Prime mystery in Euler's polynomial P(k) := k^2 k + 41
Posted:
Oct 1, 2017 11:46 AM


gg(X):= X^2+X+41
gg(.) is Euler's primegenerating polynomial:
up to a simple change of variable (unitshift).
almost, i.e.
gg(Q1) = Q^2  Q + 41 , [ Euler's polynomial in Q ]. which is of the same form as Euler's k^2  k + 41 from Euler's Lucky numbers:
< https://en.wikipedia.org/wiki/Lucky_numbers_of_Euler > .
Modulo 41, two residue classes , k == 0 (mod 41) and k == 1 (mod 41) yield a k^2  k + 41 == 0 (mod 41). If k > 40, and either k == 0 or k == 1 (mod 41), then 41 divides k^2 k +1, and this last number is not a prime.
There remain 39 residue classes modulo 41 which aren't forbidden from producing primes, when k > 40.
For "large" swaths of consecutive integers, I tested candidates, where a candidate, in terms of Euler's P(k) = k^2  k+1, is a k>40 with k =/= 0 , k =/= 1 (modulo 41).
These candidates are not divisible by 41.
If K^2  K +1 is prime, I give it a weight of log(K^2  K +1).
Then, I look at the sum of the weights of the primes of the form: k^2  k+1, and the number of candidates, for k in a large range of consecutive integers [ a, b].
I calculate the quotient: (sum of weights of primes)/(number of candidates), for large intervals [a, b].
This quotient approaches 6.98 over ranges [a, b] that include thousands to millions of candidates that are in fact probable primes (pseudoprimes).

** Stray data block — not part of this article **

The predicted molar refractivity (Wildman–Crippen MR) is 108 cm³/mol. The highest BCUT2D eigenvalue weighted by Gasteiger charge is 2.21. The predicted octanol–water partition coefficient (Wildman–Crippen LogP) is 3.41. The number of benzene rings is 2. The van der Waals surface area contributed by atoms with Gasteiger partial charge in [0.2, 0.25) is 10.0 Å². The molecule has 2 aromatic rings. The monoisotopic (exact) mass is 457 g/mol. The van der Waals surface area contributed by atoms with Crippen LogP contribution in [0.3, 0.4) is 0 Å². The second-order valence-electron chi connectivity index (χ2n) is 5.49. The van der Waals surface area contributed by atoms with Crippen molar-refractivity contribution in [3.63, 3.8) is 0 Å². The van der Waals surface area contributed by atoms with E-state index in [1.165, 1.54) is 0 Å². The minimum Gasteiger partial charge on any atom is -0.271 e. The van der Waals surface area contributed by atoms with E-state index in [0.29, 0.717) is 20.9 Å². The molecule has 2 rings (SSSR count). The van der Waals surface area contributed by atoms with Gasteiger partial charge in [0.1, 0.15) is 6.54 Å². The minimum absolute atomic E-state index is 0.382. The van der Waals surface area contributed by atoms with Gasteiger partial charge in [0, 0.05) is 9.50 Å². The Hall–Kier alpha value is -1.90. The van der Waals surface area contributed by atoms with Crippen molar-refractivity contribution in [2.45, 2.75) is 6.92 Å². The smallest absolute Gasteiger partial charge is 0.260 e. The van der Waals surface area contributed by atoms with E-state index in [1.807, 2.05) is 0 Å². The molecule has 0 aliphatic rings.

Example:
For the range [ 3,000,000,001 ... 4,000,000,000]
there are: 951,219,512 candidates X such that X^2+X+41 =/= 0 (mod 41)
and there are:
151,101,437 pseudoprimes (probable primes),
and the weight of the probable primes is 6,640,090,792.4
and weight/candidates ~= 6.98 .
I looked for patterns in prime factors of x^2 + x + 41, when x^2 + x + 41 is composite, and found no pattern. [ equivalently, poly. k^2  k + 41 ].
So I'm puzzled as to why this 6.98 ~= 7 persists, even with x (or k) into a few billions.
Could it all be explained by coprimeness to the primes from 2 to 37 inclusive?
Mystified,
David Bernier

? K=0 = 0
for(D=3,10, summ = 0.0; count=0; np=0; for(Z=K+1,K+10^D,bb=gg(Z); if((bb%41)>0,count=count+1; if(ispseudoprime(bb),np=np+1;summ=summ+log(bb))));
print(D," ",count," ",np," ",summ/count) )
3 952 581 7.011 4 9514 4148 7.022 5 95122 31984 6.987 6 951220 261080 6.981

? K = 1000000000
for(D=3,10, summ = 0.0;count=0;np=0; for(Z=K+1,K+10^D,bb=gg(Z); if((bb%41)>0,count=count+1; if(ispseudoprime(bb),np=np+1;summ=summ+log(bb))));
print(D," ",count," ",np," ",summ/count) )
3 950 159 6.936 4 9512 1625 7.08 5 95122 16083 7.007 6 951218 160439 6.990

? K = K + 10^9 = 2000000000
for(D=3,10, summ = 0.0;count=0;np=0; for(Z=K+1,K+10^D,bb=gg(Z); if((bb%41)>0,count=count+1; if(ispseudoprime(bb),np=np+1;summ=summ+log(bb))));
print(D," ",count," ",np," ",summ/count) )
3 950 166 7.48 4 9512 1477 6.65 5 95122 15499 6.979 6 951218 154943 6.977 7 9512194 1549537 6.978

? K = K + 10^9 = 3000000000
for(D=3,10, summ = 0.0;count=0;np=0; for(Z=K+1,K+10^D,bb=gg(Z); if((bb%41)>0,count=count+1; if(ispseudoprime(bb),np=np+1;summ=summ+log(bb)))); print(D," ",count," ",np," ",summ/count) )
3 950 145 6.66 4 9512 1530 7.02 5 95122 15287 7.01 6 951220 152132 6.98 7 9512194 1,521,757 6.98 8 95121950 15,202,323 6.98 9 951,219,512 151,101,437 6.98